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An environmental portrait—one photographed in a setting that tells a story about the subject—has the potential to reveal something unique and interesting about the person in focus.
In this course, photographer, teacher, and author Chris Orwig explores a variety of Adobe Photoshop postproduction techniques that enhance the authenticity and mood of an environmental portrait. Working with a photograph of world-champion surfer Kelly Slater, Chris steps through each technique, from black-and-white conversion and toning to retouching and more, explaining his creative process along the way.
As you may have heard it said, in Photoshop, one of the things you often want to do is clean up before you enhance. So here, let's take a look at how we can clean up some other small details. Yet this time let's explore how we can use the Spot Healing brush and how we can perform some healing on a new layer. So let's go ahead and create new layer. To do that we'll click on the New Layer icon in the Layers panel and let's name this layer details-2. Next, we want to select the Spot Healing brush, press the J key to select that tool or you can just click on it here in the Tools panel.
Next, up top in the options bar on the far right, you want to turn on this option to Sample All Layers. This will allow us to do the healing on this layer here that we just created and it will heal anything from these underlying layers. Next of course we need to zoom in. One great way to zoom in on your image when you want to really get to those details is to use a shortcut which allows you to zoom to 100%. On a Mac press Command+Option+0, on Windows press Ctrl+Alt+0. That will take us to 100%.
Now that we're here, you notice that there are some little things that we may want to retouch out. So using this tool, all that we need to do is just click and drag across these, and if you're using a previous version of Photoshop or you don't have this content-aware feature. No big deal, simply use the same tool with it's default settings and you'll be able to retouch these blemishes in a similar way. Now, keep in mind that I'm interested in trying to create an authentic photograph. In other words, I don't want to retouch too much. I want to leave some blemishes in this frame. I want to keep it kind of authentic and alive, and I'm just looking for small little things that might be helpful to remove.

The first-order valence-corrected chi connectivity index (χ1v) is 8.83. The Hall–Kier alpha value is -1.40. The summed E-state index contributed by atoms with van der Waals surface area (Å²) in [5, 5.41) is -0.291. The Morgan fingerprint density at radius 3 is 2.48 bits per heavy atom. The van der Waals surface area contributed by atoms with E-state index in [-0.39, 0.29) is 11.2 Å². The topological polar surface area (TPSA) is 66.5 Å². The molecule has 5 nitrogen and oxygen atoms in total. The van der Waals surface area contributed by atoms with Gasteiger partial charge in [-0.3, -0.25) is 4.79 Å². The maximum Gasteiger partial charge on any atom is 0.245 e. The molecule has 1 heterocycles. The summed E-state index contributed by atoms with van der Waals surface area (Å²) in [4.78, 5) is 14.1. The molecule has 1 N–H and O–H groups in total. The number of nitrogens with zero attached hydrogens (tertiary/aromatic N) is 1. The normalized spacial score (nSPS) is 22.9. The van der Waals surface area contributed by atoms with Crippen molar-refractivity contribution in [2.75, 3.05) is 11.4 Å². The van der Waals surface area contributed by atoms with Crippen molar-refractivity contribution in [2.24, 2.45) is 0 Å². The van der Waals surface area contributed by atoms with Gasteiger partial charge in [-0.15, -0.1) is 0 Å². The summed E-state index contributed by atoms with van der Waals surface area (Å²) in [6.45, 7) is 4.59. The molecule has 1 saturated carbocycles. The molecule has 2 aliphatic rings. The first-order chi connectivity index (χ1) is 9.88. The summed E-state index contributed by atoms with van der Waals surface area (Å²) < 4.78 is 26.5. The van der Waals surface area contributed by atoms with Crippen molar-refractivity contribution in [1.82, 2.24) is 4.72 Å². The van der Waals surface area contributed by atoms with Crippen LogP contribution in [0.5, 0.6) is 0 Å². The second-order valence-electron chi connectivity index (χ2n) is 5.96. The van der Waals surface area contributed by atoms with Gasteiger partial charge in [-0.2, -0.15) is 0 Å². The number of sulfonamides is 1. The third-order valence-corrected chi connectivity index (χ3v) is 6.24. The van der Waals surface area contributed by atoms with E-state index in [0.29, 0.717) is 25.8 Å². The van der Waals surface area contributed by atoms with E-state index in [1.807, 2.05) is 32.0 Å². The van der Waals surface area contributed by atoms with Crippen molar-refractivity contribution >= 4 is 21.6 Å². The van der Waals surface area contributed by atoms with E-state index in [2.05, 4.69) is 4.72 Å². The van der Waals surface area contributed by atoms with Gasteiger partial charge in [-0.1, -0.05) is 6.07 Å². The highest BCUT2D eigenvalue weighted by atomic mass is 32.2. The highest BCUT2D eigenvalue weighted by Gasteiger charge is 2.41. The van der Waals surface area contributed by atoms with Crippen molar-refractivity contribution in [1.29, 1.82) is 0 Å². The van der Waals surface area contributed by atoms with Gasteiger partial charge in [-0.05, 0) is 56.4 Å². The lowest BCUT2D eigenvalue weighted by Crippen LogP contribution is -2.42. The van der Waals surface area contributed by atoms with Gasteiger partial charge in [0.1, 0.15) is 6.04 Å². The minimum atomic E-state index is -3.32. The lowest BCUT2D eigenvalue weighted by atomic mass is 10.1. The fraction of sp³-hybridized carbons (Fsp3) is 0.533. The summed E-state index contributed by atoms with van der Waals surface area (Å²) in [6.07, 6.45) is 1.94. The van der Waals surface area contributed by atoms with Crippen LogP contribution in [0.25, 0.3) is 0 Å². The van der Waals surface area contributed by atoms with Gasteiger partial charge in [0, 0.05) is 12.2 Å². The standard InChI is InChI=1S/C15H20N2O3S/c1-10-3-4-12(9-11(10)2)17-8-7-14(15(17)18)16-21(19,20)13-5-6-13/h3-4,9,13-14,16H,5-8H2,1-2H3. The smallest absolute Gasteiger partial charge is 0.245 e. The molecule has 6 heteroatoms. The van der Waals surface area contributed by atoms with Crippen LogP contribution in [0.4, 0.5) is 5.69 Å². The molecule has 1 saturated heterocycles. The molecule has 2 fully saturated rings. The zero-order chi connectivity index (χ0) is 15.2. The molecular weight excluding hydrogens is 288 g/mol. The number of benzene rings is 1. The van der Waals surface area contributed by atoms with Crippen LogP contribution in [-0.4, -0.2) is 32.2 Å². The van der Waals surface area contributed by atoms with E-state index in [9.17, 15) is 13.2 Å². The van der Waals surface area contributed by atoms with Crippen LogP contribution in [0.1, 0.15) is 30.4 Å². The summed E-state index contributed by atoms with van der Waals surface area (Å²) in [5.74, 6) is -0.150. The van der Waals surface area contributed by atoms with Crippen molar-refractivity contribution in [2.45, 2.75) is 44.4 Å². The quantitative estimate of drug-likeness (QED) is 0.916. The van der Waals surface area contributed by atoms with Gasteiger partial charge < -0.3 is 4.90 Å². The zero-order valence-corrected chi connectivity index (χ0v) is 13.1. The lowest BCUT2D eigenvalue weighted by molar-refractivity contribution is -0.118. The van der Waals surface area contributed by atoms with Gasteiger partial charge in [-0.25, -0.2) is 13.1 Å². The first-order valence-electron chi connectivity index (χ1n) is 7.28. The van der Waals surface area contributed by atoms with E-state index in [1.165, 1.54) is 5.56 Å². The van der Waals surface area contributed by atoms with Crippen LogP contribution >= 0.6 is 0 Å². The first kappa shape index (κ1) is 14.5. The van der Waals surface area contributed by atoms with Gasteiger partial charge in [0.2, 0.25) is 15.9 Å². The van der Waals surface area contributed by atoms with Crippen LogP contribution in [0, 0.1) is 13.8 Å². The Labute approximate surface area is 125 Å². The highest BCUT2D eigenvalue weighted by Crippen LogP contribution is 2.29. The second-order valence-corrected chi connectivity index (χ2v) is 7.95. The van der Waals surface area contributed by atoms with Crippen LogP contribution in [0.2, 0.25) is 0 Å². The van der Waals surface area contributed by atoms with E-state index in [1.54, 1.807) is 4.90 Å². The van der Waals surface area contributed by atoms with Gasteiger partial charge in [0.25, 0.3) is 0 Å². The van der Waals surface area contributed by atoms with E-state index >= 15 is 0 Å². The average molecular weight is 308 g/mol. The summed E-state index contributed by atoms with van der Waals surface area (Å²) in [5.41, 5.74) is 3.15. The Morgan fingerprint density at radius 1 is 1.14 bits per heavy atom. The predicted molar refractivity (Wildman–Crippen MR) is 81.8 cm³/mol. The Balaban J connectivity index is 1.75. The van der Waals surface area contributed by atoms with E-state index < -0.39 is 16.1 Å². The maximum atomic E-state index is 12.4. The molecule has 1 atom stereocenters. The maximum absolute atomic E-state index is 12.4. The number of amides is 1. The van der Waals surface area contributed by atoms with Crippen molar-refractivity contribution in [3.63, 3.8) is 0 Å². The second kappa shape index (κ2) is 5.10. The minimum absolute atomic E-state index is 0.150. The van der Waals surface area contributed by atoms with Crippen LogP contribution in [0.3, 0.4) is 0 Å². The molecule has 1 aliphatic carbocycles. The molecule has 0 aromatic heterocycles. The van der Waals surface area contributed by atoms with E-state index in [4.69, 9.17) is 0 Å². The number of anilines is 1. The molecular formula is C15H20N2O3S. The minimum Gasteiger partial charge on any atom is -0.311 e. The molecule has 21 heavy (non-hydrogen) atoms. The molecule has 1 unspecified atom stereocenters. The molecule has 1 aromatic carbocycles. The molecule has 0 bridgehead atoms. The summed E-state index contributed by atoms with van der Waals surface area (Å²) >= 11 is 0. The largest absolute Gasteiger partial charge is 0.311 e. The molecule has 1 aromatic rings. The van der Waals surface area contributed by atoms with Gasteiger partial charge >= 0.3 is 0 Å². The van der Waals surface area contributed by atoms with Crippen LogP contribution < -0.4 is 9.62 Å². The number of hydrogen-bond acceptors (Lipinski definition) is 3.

So I'm being careful as I'm moving my way around the image to just remove what I'm calling small little teeny blemishes that aren't taking away from the character of the picture, but rather just cleaning up anything that might be just a little bit distracting. The great thing about making adjustments like this on a new layer is that we can always erase them if we need to. For example, if you click on the eye icon here, you can see our before and after, and because all of those are on a separate layer it would be really easy to modify what we've done. We could use an eraser brush and erase any of these adjustments.
Here I'm pressing the Spacebar key and then clicking and dragging around the image to go to another area, and again, just removing the bigger blemishes. I don't need to get this completely perfect, but early on you just want to evaluate the photograph and ask yourself is there anything else that I need to get rid of? So just make our way around the picture and I think up close we've gotten everything that we need to get. Next step is to zoom out a little bit. Here press Command+- on a Mac, Ctrl+- on Windows and go ahead and do that a few times.
Now in doing that I noticed some bright spots on the wall back here. I want to get rid of those, so I need to increase my brush size. To do that press the right bracket key a few times and then you can go ahead and paint over any of those background areas that you want to retouch as well. I can't emphasize it enough that you really need to zoom in and zoom out on your image, and look at it in different ways to notice different things that you might want to take care of so the photograph will look better. And again, here I'm just modifying a few small areas of the background.
Well, so far so good. Let's evaluate this small step that we've taken here. Here it is our before and after. That may be kind of difficult to see so I'll zoom in a little bit; again before and after. And although this is a small step, it is incredibly important, because this is setting the stage for some of our other adjustments which will help us to make this image really come to life.
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